The FBI's dossier on Chávez was obtained under the Freedom of Information Act (FOIA), which contains provisions that allowed the FBI to withhold portions of the documents from public view. Indeed, many parts—and in some cases, entire pages—have been excised from the files. Nevertheless, the collection provides a compelling window into the efforts of the farmworker movement, as well as the values and methods of the FBI itself.
These documents stem from a September 15, 1966, memo from J. Edgar Hoover, in which the FBI director directs the Bureau's field offices to commence an investigation of César Chávez because he was being considered for a staff position with the Lyndon B. Johnson administration [File #161-4719 (Part 1)]. On September 27, the FBI instructed all of its field offices to discontinue the Chávez inquiry at the request of the White House, and these documents show the results of the FBI's investigation to that date.
In a report dated September 28, an agent from the FBI's San Diego office relays information about Chávez's arrest by DiGiorgio Corporation security guards on June 29 on the charge of trespassing. According to the report, a subsequent jury trial found Chávez guilty, which resulted in a fine and two years' probation.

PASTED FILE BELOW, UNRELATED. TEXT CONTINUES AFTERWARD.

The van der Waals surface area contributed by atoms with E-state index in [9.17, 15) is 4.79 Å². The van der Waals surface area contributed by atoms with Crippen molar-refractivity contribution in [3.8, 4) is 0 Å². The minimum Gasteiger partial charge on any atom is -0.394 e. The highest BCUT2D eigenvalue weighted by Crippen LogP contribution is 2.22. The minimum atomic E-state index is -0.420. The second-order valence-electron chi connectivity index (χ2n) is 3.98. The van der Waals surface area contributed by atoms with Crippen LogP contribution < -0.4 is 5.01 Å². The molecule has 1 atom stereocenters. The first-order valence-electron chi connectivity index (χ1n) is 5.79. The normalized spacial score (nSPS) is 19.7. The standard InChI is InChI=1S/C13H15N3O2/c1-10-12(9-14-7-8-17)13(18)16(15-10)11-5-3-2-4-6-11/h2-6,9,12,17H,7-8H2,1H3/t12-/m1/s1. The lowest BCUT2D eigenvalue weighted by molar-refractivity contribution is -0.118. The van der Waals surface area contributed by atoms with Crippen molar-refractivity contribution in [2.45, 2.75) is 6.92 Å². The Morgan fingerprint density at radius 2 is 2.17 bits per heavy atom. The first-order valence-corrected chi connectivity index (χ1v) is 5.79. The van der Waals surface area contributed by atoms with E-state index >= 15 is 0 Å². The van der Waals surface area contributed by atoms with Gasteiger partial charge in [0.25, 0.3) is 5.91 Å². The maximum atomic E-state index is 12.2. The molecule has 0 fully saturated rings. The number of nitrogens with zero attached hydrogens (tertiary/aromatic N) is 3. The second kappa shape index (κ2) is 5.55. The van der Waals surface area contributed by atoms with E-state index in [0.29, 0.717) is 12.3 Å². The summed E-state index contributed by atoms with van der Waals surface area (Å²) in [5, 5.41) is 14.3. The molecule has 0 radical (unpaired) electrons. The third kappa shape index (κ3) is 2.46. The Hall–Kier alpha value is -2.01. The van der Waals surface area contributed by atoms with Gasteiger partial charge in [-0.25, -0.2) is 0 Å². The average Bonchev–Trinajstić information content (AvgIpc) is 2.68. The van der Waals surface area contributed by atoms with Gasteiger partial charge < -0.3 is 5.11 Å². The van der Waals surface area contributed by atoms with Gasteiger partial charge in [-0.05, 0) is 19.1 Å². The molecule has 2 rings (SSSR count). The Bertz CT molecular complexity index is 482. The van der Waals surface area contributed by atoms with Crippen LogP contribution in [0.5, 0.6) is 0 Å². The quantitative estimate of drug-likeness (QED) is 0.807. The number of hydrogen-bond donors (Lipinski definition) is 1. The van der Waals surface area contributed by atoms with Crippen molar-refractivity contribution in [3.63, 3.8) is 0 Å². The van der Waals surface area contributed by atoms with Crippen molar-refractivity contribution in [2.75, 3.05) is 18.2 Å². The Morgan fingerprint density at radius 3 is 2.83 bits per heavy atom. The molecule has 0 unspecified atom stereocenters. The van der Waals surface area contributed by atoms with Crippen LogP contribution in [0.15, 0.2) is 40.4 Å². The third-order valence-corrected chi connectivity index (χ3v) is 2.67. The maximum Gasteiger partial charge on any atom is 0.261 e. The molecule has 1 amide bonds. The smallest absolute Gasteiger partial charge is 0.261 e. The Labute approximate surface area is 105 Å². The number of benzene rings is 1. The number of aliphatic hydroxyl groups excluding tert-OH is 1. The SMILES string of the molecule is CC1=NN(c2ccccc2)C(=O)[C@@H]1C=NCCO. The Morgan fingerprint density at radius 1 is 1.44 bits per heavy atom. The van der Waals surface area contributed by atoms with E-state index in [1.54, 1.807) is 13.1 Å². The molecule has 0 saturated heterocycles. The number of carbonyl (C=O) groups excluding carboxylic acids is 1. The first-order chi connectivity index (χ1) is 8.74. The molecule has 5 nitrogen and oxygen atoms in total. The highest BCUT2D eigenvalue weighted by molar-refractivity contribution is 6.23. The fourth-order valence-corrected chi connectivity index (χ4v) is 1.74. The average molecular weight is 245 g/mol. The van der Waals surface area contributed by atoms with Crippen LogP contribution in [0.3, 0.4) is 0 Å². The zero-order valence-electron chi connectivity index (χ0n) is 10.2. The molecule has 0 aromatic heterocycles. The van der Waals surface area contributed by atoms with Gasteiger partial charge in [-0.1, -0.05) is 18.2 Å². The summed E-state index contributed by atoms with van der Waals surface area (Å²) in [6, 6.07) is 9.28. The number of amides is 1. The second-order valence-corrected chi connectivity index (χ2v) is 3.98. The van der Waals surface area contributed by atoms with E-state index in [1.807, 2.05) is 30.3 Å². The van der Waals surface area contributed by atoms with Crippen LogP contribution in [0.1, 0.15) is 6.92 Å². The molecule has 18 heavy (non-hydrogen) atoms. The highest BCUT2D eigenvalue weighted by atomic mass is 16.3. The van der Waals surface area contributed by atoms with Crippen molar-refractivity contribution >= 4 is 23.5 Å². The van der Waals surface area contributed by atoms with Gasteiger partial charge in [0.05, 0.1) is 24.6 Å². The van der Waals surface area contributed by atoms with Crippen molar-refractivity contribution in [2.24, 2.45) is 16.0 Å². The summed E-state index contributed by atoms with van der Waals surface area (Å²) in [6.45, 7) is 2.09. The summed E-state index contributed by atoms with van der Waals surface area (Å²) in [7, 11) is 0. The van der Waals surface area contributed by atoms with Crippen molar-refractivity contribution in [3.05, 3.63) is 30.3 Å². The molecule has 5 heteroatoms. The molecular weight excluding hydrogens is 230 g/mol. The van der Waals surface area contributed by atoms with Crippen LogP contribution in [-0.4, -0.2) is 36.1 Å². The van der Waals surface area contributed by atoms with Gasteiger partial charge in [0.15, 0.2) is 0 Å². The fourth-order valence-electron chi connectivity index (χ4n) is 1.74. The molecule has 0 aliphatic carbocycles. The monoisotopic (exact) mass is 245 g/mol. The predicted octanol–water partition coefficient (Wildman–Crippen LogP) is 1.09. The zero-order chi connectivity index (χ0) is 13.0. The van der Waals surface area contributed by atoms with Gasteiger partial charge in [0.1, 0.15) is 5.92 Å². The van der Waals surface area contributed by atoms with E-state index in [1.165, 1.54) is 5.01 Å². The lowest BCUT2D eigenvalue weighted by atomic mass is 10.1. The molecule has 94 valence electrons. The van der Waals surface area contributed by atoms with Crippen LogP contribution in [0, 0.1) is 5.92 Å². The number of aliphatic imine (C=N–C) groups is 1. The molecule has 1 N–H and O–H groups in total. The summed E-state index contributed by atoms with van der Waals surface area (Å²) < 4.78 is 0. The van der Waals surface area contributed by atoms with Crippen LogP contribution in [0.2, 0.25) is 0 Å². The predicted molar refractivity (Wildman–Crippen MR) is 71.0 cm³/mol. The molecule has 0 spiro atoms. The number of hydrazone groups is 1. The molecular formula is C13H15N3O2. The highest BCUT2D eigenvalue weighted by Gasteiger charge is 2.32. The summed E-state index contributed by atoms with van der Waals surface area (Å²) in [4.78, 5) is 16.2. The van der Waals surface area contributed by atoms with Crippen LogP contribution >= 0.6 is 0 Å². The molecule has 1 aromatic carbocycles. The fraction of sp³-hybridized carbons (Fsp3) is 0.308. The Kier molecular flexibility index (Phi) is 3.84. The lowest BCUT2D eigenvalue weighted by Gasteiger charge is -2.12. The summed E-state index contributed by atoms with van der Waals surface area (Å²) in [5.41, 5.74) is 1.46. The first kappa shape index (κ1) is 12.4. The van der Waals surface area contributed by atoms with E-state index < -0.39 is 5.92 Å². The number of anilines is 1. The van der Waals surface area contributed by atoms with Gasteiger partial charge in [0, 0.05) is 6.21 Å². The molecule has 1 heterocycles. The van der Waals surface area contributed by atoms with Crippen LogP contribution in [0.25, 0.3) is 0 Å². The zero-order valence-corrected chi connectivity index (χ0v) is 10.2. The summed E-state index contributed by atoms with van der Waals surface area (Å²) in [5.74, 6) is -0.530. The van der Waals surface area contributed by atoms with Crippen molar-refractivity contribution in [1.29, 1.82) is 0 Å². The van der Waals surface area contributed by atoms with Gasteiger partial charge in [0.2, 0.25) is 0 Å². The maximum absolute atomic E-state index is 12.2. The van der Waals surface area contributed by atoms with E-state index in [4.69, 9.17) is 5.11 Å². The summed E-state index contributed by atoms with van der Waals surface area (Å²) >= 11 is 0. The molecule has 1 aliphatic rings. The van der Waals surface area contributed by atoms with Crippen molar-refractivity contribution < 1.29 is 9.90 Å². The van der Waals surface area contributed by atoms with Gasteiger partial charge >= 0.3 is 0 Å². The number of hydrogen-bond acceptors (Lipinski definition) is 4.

In a report dated October 4, an agent from the San Diego office passes along information gleaned from interviews of Chávez associates on September 26. One of the sources said that she had never heard the labor leader's name in connection with Communist Party activities; another advised that he knew Chávez by reputation only but that everything he had heard about him was positive.